As reported in Science Daily, “Cancer patients historically [have been] told, and often still are told, to go home, relax, don’t overdo it,” explains Karen Mustian, Ph.D., one of the few scientifically trained exercise psychologists with a specialty in cancer in the United States. “However, we are beginning to see that change, just as it did years ago in cardiology. Individuals who suffer heart attacks today are placed into a formal exercise rehabilitation program as part of their recovery. I think we will find that exercise also helps improve the physical and mental well-being of cancer survivors, and in fact, an exercise program for cancer survivors may become the norm of the future.”
The article goes on to say that though research in this area is relatively new, early studies show promise. The American Association for Cancer Research presented results from the national Nurses Health study that shows that exercise seemed to boost the survival rates among the most active of 2,167 women with breast cancer.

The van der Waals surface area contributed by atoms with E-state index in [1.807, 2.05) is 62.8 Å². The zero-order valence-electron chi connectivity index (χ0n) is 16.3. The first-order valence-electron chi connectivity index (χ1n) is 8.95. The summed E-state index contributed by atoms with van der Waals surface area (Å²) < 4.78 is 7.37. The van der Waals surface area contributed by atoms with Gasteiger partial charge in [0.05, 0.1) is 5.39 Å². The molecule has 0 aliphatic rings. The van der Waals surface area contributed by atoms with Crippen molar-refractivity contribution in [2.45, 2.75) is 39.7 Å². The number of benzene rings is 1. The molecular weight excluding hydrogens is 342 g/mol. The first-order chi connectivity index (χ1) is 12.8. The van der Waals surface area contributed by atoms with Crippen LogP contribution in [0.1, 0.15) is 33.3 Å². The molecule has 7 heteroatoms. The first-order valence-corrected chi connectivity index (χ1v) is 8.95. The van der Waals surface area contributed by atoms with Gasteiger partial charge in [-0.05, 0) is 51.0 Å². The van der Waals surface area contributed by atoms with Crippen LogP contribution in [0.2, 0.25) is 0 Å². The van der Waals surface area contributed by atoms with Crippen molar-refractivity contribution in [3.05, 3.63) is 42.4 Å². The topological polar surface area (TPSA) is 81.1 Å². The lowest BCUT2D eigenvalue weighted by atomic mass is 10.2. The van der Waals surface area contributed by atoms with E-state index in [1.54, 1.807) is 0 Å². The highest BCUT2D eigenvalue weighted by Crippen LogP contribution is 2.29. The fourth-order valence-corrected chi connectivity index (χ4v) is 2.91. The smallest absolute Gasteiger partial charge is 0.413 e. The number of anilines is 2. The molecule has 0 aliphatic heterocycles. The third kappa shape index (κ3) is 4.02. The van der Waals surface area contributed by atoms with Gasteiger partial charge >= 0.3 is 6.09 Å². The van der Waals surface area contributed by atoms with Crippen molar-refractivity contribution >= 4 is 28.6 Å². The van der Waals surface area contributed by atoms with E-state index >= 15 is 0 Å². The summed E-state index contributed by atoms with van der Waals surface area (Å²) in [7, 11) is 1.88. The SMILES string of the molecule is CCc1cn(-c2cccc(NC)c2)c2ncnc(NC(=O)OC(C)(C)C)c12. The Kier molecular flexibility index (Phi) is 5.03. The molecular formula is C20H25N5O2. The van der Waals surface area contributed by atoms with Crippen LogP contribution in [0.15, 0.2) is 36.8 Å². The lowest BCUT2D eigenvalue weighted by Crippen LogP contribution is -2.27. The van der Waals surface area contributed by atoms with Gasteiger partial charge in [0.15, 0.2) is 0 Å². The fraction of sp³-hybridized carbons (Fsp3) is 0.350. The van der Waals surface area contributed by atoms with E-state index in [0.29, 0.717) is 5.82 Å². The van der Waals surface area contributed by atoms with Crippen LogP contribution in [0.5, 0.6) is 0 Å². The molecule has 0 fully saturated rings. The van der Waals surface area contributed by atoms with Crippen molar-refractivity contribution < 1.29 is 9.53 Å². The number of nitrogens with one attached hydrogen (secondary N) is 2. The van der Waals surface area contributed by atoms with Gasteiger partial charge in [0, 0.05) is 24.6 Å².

Budding research seems to focus on moderate exercise—things like daily walks, daily resistance-band exercises (1 set of 8 to 10 reps and gradually increasing to 3 to 4 sets), and Tai Chi. Early reports show groups who exercise seem to improve strength, flexibility and heart and lung function, in addition to reducing fatigue and improving mood, self-esteem and quality of life.
Treatment for breast and other cancers can be very hard on the body and can also decrease appetite. Thus, most patients being treated have decreased energy and a decreased ability to exercise.
This deficit directly results from treatment as well as not being able to supply the body with the nutrients it needs to sustain physical activity.
This is not to say cancer patients should avoid exercise; they simply need to provide their bodies with the most nutrient-dense foods available and monitor their energy levels.
Also, it is extremely important that cancer patients discuss their desire to exercise with their physicians. The oncologist will be monitoring bone density, blood chemistry, and other levels vital to survival, so it is imperative that the patient’s oncologist is fully aware of the intended nutrition and exercise regimen.